skip to main content

450 County Line Road, Amityville, NY 11701
Phone Number: 631-565-6500
Grades: K-2

Principal: Ms. Kathleen Hyland

Assistant Principal: Ms. Sonia Rodrigo
Hours: 9:00 a.m. - 3:00 p.m.



Distance Learning Chromebook Distribution for Elementary Students

With this unprecedented closure of our schools, we want to ensure that your child's education continues to be our priority.  With this in mind, we will have a Chromebook available for pick-up for each Northwest student.  Please see below the pick-up schedule. 

Chromebooks will be made available for pick-up in the Northwest gymnasium on the following dates and times:

Tuesday, March 17 from 8 am - 2 pm.

Tuesday, March 17 from 5:30 pm - 7:30 pm

Wednesday, March 18 from 8 am - 2: 00 pm

If you are unable to attend any of the scheduled times, please contact your school to make other arrangements. 

Please see below the Northwest Chromebook distribution letter.

Northwest Chromebook Distribution Letter (English) (Spanish)

Warrior Library link:




Current News

Amityville Teachers Earn Grants For Terrific Tech Use

Grant Award Winners thumbnail182418
Book Creator Project thumbnail182419
Black History Month Project thumbnail182420
The innovative ideas of three teachers in the Amityville Union Free School District resulted in $2,000 in grant awards, which will be used to further enhance learning opportunities for students.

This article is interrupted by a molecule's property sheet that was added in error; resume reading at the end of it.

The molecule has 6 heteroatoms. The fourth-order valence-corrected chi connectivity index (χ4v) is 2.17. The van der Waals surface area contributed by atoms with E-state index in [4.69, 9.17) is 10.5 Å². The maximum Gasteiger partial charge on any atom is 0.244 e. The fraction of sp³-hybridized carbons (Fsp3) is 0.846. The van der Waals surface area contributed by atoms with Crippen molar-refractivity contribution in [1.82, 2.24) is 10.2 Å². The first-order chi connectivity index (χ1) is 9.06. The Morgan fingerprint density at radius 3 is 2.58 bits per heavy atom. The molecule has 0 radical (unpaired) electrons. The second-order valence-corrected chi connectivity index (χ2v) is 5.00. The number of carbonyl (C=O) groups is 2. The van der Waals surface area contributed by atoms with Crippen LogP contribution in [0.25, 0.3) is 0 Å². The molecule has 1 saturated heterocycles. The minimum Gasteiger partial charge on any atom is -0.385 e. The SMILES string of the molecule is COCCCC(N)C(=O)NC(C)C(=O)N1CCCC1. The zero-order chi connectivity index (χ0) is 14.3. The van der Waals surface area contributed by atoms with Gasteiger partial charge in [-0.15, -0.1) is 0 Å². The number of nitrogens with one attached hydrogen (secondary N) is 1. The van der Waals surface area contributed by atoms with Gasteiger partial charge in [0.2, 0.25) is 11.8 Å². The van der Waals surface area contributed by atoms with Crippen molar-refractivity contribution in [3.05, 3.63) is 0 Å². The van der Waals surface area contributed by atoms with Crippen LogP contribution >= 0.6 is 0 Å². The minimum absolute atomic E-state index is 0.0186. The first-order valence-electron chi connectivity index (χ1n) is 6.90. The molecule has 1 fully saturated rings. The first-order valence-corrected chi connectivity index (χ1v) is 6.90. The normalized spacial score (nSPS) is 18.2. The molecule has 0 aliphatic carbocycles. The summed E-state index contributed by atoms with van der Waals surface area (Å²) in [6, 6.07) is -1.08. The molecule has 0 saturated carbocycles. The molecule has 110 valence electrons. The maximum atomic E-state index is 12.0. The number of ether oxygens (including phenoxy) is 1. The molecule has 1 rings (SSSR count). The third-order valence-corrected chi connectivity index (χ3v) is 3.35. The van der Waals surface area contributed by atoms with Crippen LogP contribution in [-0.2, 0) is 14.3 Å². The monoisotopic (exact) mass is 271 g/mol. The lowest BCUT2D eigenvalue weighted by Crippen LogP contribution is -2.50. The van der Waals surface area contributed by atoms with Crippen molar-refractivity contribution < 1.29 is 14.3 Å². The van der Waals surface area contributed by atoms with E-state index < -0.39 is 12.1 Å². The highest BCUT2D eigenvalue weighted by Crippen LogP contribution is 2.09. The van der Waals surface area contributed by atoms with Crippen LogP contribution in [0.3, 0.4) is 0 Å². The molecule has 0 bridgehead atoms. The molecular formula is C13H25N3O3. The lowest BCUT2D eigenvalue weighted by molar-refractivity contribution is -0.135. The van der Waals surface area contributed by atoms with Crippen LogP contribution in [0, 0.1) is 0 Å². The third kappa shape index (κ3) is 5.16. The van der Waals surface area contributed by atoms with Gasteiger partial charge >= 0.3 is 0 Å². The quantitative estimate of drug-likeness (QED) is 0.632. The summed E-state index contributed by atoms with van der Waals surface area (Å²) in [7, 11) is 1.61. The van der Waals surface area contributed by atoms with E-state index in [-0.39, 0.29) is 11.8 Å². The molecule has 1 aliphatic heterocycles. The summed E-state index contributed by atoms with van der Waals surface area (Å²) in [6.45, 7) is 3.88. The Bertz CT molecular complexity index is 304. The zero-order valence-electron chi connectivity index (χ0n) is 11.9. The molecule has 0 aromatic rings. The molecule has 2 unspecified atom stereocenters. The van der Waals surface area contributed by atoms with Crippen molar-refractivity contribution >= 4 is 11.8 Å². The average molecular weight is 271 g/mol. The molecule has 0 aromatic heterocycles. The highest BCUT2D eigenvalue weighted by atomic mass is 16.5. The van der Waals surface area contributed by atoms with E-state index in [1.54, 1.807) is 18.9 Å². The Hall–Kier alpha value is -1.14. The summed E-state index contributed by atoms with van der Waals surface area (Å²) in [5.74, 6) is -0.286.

Amityville teachers received two out of the five Model Schools awards from Western Suffolk BOCES for their creative use of instructional technology. Northwest Elementary School co-teachers Kerrin Faulkner and Jenny Smith earned one of the $1,000 awards and Amityville Memorial High School social studies Jack Zider received the other. 

Ms. Faulkner and Ms. Smith have taught second grade together for the past four years and have continued to expand the use of technology to engage their students. Every year, students complete nonfiction writing pieces, including a research-based project on topics of their choice. This year, the project came about right after holiday break, but with Amityville schools on remote learning for the first two weeks of January, they looked for a new way for students to complete their projects.

The teachers turned to Book Creator, an app that students could access from their Chromebooks at home. Instead of paper projects, students created digital books on topics ranging from animals to historical events to sports. 

Ms. Faulkner and Ms. Smith said the addition of the technology component raised the level of engagement among students, who worked extremely hard to create their digital books. They were so proud of their finished products, the teachers said, they couldn’t wait to share with their classmates. All of the books were compiled into a digital book museum.